It was a stupid high school theater game. For warm-ups we would stand in a circle and give one line of a scene or a story per person. You would step into the circle as you gave your line, and as you stepped out everyone was supposed to shout (in unison, although that rarely happened), “Yes, and…” before the next person was up. It was supposed to get us to think outside the box, silence our voice of judgment, and create safe and collaborative community.
Turns out it wasn’t really a stupid game. Yes and…has been everywhere lately.
I feel a charging readiness for something that is not here yet. My muscles and nerves have been rung out and filled and rung out again in the last year. My heart has embraced questions and contradictions like food. My brain is so hungry for raw material with which to make connections that I cannot take in information fast and contemplatively enough to satisfy. Far from exasperating, to walk this almost-not-quite edge is a lesson in fascination, like being in the shower the moment before the water goes from lukewarm to icy. You have another few seconds before something is expected of you: jump out with teeth chattering or welcome this shocking sharpness.
This yes and readiness doesn’t feel like the sarcasm of the jaded, the mockery of the self-righteous, or the boredom of the list maker. It is an invitation. An invitation to keep the door open to the next breath and the one after that. Tonight I contemplate the death of a former colleague who just lost a secret battle with late stage stomach cancer. I see his curly brown hair and Tigger-like bounce step. He would gesticulate wildly with his hands and shout, “Yes, and….” I look at my new haircut, even shorter than the original hacking off back in February. It is not quite buzzed, but paired with my new purple Mr. Magoo glasses it is dramatic. The face is mine but I don’t recognize it. All I hear is, “Yes, and….” The last book I finished was entitled The Crack in the Cosmic Egg. My latest book shows up in the mail with the picture of a cracked egg on it. The first words might as well have been, “Yes, and….”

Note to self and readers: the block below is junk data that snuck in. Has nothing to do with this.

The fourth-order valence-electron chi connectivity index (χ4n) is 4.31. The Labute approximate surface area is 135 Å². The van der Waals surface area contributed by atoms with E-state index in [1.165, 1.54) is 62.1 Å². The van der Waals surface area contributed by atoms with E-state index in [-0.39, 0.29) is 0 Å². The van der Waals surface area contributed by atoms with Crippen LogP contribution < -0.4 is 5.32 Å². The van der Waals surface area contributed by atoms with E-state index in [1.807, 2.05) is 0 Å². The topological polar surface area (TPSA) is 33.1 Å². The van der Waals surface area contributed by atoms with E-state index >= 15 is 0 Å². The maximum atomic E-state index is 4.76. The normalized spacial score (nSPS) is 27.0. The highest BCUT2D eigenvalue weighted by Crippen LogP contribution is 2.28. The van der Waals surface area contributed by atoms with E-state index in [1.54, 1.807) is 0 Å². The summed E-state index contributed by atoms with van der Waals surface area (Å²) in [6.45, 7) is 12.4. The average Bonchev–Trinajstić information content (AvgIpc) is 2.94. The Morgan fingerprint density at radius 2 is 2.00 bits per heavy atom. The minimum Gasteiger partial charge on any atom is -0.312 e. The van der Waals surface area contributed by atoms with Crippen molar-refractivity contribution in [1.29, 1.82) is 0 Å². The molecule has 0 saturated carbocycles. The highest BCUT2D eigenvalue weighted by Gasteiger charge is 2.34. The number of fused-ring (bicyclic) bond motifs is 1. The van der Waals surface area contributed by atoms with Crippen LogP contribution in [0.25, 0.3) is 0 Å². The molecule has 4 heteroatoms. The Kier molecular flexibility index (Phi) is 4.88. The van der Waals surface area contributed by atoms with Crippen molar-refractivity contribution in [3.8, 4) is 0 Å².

I even hear it in my summer campers. That’s right, I have gone from eye-rolling teenagers to little kids who bite each other, tattle about everything, and can not wash their hands without help. But you know what they can do? Create like nobody’s business. Create like their fucking hair is on fire but they don’t care because there is a truck full of free candy parked outside their house. I was playing Battleship this week with a first grader named Matthew when this conversation happened.
“You know what we should do? We should use the marbles from the Mancala board and use them as protection spells for our ships.” Being no slouch when it comes to creation, I was able to hang with him on this part. “I like that, it will be like we created a whole new game. What should we call it?”
“Battleforce Awakens.” Seriously took him less than two seconds. I said okay and we continued to play, but soon things got tricky. “G3,” I said.
“Hit, I mean miss.”
“Well was it a hit or a miss?” I questioned.
“It would have been a hit but I have my blue marbles around it so it isn’t.”
“But I had my blue marbles around a ship that you sunk just five minutes ago.”
“Yes, but they weren’t dark blue marbles, they were all kinds of blue and you did not have them in the right spot under the fortress (a business card holder he was using from the desk) so they could gain power.” At this his coach he recruited nodded solemnly.
“So if I call G3 again then it’s a hit because I disabled the force field?”
I was missing the point. Trying to figure out the rules in a made up game left me no time to marvel that he was creating whole new systems of reality on the fly. He was giving me yes and, but I stopped with yes. I stopped with yes (I needed to write it again to hear myself say it again).
I am not afraid that I will miss the next step, whether it is hopping on a plane to go live in Paris or playing a game of Bop-It-Red-Rover-Tag. I no longer wonder, like I did this year, how much I would be willing to sacrifice to find a me that is more authentic, more sustainable. I am in my life more than I have ever been. It may sound silly to some, but for a creature of habit like myself, the fact that I am willing to give up my “summer break” for an early rising job that is 50% sheer boredom, tells me everything I need to know about my sincerity regarding Delaney Walkabout.
I am waiting, with night-before-Christmas faith sweat, for presents to be delivered.